A message from Matthew’s parents | TheUnion.com

A message from Matthew’s parents

Robert and Alexandra Ennis
Other Voices

Editor’s note: The following is the text of speech read at the Jan. 12 memorial service of Matthew Ennis that was written by his parents, who wish to share their message with the western Nevada County community.

We, of course, thank each and every one of you for taking the time to come and celebrate Matthew’s life.

We are forever grateful for family and friends who not only traveled long distances to be here today, but who have been our source of support throughout what has been the most trying time of our lives.

It is amazing to us just how many people this young man has touched. Some are here today, and some are not. But the love and friendship that surrounded Matthew is undeniable.

We would like to think that the life of this young man who touched us all was not lived in vain. We believe that in Matt’s death there can be a lesson for each of us.

For those of you who join us in the hall next door, you will see a collage made up of pictures of Matthew. These pictures were chosen from hundreds of photos that we have taken as he grew up.

As you look at these pictures, please notice the joy not just in Matthew’s eyes but in the eyes of those that are in the photos with him. These pictures represent happier times.

Throughout Matthew’s entire life, he had things that made him happy. And we were happy sharing these times with him.

Was everything perfect? Of course not — but one minute of happiness with him outweighed a full day of anger or trouble.

As he grew up from the little boy who had to be taught to chew solid food into a young man, he inevitably passed from being a child who idolized his parents and found joy in everything we did with him into becoming a teenager who wanted to distance himself from us.

The endless days of joy slipped away into occasional times where we still enjoyed each other’s company. Still, the moments of joy far outweighed the longer days of emotional separation. At least for us they did.

No matter how bad things got between Matthew and us, there were still moments where we had a great time sharing each other’s company.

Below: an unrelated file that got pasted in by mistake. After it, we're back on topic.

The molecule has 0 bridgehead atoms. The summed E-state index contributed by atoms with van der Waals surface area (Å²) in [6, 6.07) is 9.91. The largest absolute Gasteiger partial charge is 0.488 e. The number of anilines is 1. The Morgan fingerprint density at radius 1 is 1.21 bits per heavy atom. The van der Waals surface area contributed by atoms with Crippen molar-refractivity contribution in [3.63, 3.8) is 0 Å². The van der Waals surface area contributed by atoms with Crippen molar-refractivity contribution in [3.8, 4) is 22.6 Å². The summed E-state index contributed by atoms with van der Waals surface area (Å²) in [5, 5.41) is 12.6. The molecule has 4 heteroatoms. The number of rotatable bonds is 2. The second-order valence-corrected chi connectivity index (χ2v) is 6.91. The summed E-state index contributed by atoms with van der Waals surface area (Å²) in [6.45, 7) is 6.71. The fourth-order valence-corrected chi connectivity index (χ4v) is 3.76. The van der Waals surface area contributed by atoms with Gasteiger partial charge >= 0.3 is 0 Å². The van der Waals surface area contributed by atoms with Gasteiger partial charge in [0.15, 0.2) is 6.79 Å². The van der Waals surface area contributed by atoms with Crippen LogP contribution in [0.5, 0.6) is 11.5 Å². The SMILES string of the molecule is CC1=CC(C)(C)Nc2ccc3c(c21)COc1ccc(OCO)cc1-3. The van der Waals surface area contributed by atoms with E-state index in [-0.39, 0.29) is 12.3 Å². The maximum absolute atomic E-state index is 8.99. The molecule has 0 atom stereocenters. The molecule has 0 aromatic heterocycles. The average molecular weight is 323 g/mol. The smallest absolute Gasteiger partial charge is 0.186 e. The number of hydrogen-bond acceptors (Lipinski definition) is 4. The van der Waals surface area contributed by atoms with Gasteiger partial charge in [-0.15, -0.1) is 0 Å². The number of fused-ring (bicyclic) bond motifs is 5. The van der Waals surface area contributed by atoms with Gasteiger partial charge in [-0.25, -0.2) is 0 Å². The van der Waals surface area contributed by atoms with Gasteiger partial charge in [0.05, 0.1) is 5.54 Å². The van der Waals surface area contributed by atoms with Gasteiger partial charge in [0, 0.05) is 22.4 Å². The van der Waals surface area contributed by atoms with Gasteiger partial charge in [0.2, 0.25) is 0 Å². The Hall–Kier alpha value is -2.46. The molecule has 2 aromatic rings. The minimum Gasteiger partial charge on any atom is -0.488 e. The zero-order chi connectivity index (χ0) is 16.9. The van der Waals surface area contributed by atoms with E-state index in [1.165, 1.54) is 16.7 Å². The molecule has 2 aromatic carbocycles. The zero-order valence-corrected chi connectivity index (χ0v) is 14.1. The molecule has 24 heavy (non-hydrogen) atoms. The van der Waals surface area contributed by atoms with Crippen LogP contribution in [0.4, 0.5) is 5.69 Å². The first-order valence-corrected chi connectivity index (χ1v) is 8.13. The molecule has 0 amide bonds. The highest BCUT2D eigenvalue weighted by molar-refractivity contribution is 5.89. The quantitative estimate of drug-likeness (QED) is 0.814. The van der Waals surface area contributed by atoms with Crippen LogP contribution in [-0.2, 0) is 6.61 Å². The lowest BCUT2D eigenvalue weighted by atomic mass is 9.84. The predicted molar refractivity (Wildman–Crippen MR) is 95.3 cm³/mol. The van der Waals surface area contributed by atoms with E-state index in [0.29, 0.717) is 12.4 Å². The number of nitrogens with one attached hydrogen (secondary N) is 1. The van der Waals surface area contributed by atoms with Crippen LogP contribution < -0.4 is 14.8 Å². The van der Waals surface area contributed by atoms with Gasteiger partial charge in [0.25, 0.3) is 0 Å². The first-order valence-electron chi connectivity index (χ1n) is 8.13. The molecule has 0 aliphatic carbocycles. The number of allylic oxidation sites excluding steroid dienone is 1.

The innocent little boy who his parents knew grew up and found other ways to enjoy himself. His friends can attest to this.

He knew how to have a good time, and whatever he did, he did it his way. As he grew up, he increasingly gave his parents the gift of angst and frustration.

This is the same gift that all parents receive from their children, and it is the same gift that those same parents bestowed on their parents … it is the gift that keeps on giving.

Matt would get depressed over things, and when he got depressed he withdrew from his parents.

He may have confided in some of his friends, but for many others he kept up a party attitude which masked a dark cloud that often loomed inside of him.

This dark cloud caused him to take things out on himself. He made threats about his safety more often than we could count.

We attributed his threats to a need for attention – he never carried out anything he threatened; he just wanted reassurances that he was loved and needed by us.

With each threat, that reassurance from us became less and less. We always knew that nothing ever really got that bad; and even if it did there would be good times to offset the anger and frustration for both him and us.

On Dec. 30, Matt was once again depressed and angry with himself after being reprimanded for doing something silly.

Without going into details, let’s just say that this time, Matt decided to call our bluff and took action.

He actually did reach out for help outside of our family, but that cry for help was not acted upon.

We were unaware of his actions until it was virtually too late to reverse the consequences of them.

We know for sure that Matthew never intended for his actions to reach a point of no return.